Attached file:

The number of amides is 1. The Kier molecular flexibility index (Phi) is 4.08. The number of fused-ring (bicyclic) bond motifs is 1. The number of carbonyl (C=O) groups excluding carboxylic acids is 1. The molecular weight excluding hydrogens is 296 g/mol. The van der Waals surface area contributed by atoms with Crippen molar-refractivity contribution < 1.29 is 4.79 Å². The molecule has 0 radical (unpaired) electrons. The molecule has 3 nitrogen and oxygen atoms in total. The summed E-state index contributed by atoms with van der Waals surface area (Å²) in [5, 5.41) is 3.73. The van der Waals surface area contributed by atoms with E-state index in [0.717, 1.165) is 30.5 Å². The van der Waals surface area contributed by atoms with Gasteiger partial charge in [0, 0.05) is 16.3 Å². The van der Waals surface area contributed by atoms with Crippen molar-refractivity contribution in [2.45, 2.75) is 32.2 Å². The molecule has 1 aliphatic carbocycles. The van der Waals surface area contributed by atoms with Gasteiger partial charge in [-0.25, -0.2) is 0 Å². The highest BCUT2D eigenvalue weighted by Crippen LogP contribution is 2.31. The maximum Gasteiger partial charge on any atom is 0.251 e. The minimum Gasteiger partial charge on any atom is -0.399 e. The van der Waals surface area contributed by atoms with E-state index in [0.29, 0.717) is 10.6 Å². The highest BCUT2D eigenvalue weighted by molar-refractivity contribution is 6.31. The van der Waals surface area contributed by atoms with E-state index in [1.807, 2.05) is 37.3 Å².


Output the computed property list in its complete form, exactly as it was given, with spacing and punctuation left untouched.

The number of amides is 1. The Kier molecular flexibility index (Phi) is 4.08. The number of fused-ring (bicyclic) bond motifs is 1. The number of carbonyl (C=O) groups excluding carboxylic acids is 1. The molecular weight excluding hydrogens is 296 g/mol. The van der Waals surface area contributed by atoms with Crippen molar-refractivity contribution < 1.29 is 4.79 Å². The molecule has 0 radical (unpaired) electrons. The molecule has 3 nitrogen and oxygen atoms in total. The summed E-state index contributed by atoms with van der Waals surface area (Å²) in [5, 5.41) is 3.73. The van der Waals surface area contributed by atoms with E-state index in [0.717, 1.165) is 30.5 Å². The van der Waals surface area contributed by atoms with Gasteiger partial charge in [0, 0.05) is 16.3 Å². The van der Waals surface area contributed by atoms with Crippen molar-refractivity contribution in [2.45, 2.75) is 32.2 Å². The molecule has 1 aliphatic carbocycles. The van der Waals surface area contributed by atoms with Gasteiger partial charge in [-0.25, -0.2) is 0 Å². The highest BCUT2D eigenvalue weighted by Crippen LogP contribution is 2.31. The maximum Gasteiger partial charge on any atom is 0.251 e. The minimum Gasteiger partial charge on any atom is -0.399 e. The van der Waals surface area contributed by atoms with E-state index in [0.29, 0.717) is 10.6 Å². The highest BCUT2D eigenvalue weighted by molar-refractivity contribution is 6.31. The van der Waals surface area contributed by atoms with E-state index in [1.807, 2.05) is 37.3 Å².